Built: Wilmington, North Carolina

Commissioned: Never Completed

Service: Never Completed

Home Port: Wilmington, North Carolina

Dimensions: 224" Length, 42"6' Beam, 9'6" Draft

Armor: Unknown

Armament: Unknown; was to have been mounted in two oval casemates. Possibly Brooke Rifles.

Engines: Unknown

Speed: Unknown

Crew: Unknown

Fate: Destroyed on the stocks to prevent capture, 1865.


Confederate ironclad design evolved consistently over the course of the Civil War, and while there were a few developmental dead ends or unusual sidesteps, the overwhelming propensity was toward the construction of smaller, more heavily armored casemate designs, which would reduce the overall target area of a vessel and increase its armor protection at the cost of a reduction in firepower. This seems to have been influenced, in part, by the need to provide a reliable means of protection against the increasing firepower of naval ordnance over the course of the war, but also, to a large extent, by the success of the Union monitor type design, which had initially been criticized early in the war as lacking in adequate firepower.

Wilmington was, arguably, the ultimate expression of the "small casemate" philosophy espoused by the naval architects of the Confederate States Navy. Her design seems to have been influenced partly by the concept of USS Keokuk , which used a pair of revolving gun mounts placed within two non-rotating turrets. While Keokuk was an operational failure due to her inadequate armor protection, her armament design was considered a legitimate alternative to the expense of fully rotating turret, and the concept was explored by other fleets of the period.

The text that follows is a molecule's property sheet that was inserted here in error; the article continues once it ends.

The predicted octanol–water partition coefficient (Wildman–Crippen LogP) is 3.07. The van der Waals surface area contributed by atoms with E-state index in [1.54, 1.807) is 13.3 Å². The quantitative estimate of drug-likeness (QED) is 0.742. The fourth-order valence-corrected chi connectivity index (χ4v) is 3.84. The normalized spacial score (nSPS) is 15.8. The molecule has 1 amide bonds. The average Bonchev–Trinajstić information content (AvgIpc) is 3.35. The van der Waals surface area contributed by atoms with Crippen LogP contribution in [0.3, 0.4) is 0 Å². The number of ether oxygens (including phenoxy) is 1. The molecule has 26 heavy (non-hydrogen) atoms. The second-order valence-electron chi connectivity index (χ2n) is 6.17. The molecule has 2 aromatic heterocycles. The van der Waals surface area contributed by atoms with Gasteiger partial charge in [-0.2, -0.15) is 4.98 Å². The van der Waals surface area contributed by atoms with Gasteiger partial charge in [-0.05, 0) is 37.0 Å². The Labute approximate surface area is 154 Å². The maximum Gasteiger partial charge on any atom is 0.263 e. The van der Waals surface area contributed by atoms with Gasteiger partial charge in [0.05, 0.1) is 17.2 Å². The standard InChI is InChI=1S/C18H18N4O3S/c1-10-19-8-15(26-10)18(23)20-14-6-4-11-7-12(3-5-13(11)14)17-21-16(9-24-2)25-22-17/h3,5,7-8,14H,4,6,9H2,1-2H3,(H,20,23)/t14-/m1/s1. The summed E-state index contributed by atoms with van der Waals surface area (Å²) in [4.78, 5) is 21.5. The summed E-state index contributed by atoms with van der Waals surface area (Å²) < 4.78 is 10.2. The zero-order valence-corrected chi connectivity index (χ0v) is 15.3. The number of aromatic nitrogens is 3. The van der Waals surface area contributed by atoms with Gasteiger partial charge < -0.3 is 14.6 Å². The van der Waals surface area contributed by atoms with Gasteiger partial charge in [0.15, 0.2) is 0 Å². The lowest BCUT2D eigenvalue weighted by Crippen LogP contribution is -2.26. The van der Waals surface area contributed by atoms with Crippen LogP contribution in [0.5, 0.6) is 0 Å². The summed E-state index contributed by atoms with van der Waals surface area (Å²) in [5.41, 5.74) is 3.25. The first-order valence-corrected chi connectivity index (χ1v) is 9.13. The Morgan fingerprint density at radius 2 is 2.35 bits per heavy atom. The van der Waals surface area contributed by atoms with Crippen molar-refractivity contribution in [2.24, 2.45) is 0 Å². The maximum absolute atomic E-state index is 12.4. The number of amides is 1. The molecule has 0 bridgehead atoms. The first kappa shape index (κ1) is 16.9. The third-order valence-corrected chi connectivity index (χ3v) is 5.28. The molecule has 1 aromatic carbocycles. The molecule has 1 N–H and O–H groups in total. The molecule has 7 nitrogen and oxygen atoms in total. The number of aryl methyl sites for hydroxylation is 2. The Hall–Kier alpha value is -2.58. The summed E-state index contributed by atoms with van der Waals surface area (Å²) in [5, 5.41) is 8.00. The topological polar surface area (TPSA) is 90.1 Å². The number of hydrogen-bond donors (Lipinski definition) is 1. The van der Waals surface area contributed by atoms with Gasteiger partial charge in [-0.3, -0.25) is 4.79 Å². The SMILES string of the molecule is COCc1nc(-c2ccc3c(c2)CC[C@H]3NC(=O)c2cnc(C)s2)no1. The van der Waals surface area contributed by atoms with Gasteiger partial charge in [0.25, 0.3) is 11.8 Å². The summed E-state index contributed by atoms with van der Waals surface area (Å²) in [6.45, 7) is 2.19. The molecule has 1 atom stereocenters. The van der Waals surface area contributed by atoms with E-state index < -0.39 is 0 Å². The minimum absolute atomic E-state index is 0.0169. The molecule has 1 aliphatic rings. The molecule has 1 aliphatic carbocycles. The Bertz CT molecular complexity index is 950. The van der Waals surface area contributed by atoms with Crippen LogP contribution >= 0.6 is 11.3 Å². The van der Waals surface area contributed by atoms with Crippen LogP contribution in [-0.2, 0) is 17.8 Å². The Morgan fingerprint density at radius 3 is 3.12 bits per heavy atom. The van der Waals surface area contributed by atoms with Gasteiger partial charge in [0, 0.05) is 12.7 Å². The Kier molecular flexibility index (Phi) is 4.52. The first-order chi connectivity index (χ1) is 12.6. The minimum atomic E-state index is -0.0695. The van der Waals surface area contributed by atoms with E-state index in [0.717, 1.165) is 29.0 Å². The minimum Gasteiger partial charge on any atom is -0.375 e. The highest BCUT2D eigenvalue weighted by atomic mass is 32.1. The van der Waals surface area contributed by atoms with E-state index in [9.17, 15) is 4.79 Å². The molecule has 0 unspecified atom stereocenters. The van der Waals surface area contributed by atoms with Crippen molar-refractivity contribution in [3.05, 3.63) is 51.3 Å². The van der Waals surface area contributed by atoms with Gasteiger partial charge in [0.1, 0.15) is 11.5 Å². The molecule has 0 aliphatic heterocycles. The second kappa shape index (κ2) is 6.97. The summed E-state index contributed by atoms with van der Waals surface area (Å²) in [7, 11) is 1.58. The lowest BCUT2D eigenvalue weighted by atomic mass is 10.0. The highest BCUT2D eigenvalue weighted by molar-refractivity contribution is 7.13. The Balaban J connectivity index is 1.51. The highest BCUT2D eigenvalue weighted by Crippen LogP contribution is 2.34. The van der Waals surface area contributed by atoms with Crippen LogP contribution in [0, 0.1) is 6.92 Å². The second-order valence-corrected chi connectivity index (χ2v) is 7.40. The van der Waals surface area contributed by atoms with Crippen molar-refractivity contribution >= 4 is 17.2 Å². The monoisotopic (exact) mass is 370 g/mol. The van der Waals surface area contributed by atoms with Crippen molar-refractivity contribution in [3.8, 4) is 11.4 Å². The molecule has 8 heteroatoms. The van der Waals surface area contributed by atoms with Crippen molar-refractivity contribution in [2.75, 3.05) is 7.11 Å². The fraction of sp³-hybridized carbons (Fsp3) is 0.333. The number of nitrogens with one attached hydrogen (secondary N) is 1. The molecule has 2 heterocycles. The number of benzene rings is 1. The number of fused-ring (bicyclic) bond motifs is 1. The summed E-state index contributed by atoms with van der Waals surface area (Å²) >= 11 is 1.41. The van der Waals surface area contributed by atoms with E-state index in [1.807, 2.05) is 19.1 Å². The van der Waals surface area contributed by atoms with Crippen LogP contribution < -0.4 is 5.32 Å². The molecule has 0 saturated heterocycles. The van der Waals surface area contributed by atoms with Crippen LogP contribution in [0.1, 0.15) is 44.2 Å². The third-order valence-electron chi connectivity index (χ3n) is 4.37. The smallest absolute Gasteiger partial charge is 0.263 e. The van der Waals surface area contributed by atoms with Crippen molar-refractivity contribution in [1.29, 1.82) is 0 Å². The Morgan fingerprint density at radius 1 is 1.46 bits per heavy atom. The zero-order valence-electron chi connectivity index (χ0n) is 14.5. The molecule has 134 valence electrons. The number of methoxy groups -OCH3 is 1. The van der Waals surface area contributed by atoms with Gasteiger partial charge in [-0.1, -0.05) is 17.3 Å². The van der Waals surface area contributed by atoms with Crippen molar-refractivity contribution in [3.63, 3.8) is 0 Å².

We know very little about Wilmington, herself. She was clearly designed on a principal similar to that of the Keokuk, with a pair of oval shaped non-rotating gun houses enclosing two guns on rotating mounts. Designed with the intent of defending the North Carolina port for which she was named, her construction was hoped to provide a vessel which was largely immune to fire from broadside vessels and well protected from that of monitors. Her precise armament as intended is not known, but it has been theorized that the mounts would have utilized Brooke rifles, which would have had the range and penetration power necessary to compensate for her reduced firepower and, at any rate, were the preferred Confederate anti-armor weapon by the end of the war. Construction may have begun as early as 1863, but records are not clear on the matter of when, precisely, she was authorized; they are clear only that she was authorized.

With the capitulation of Fort Fisher in January, 1865, Confederate forces prepared to evacuate Wilmington. One of the casualties of this evacuation was CSS Wilmington herself, still on the stocks in the process of construction. Sources vary as to the extent to which her construction had proceeded - certainly her keel had been laid and some of her hull had been constructed - but the end result was the same, in that she was destroyed before having been completed for service. Her addition to the defenses of Wilmington, North Carolina, might well have proven useful in delaying the fall of the city for a few more months, but as the rest of the North Carolina ironclads had already been destroyed or wrecked, it seems that she would have faced overwhelming odds. An earlier completion, of course, might have altered these odds slightly.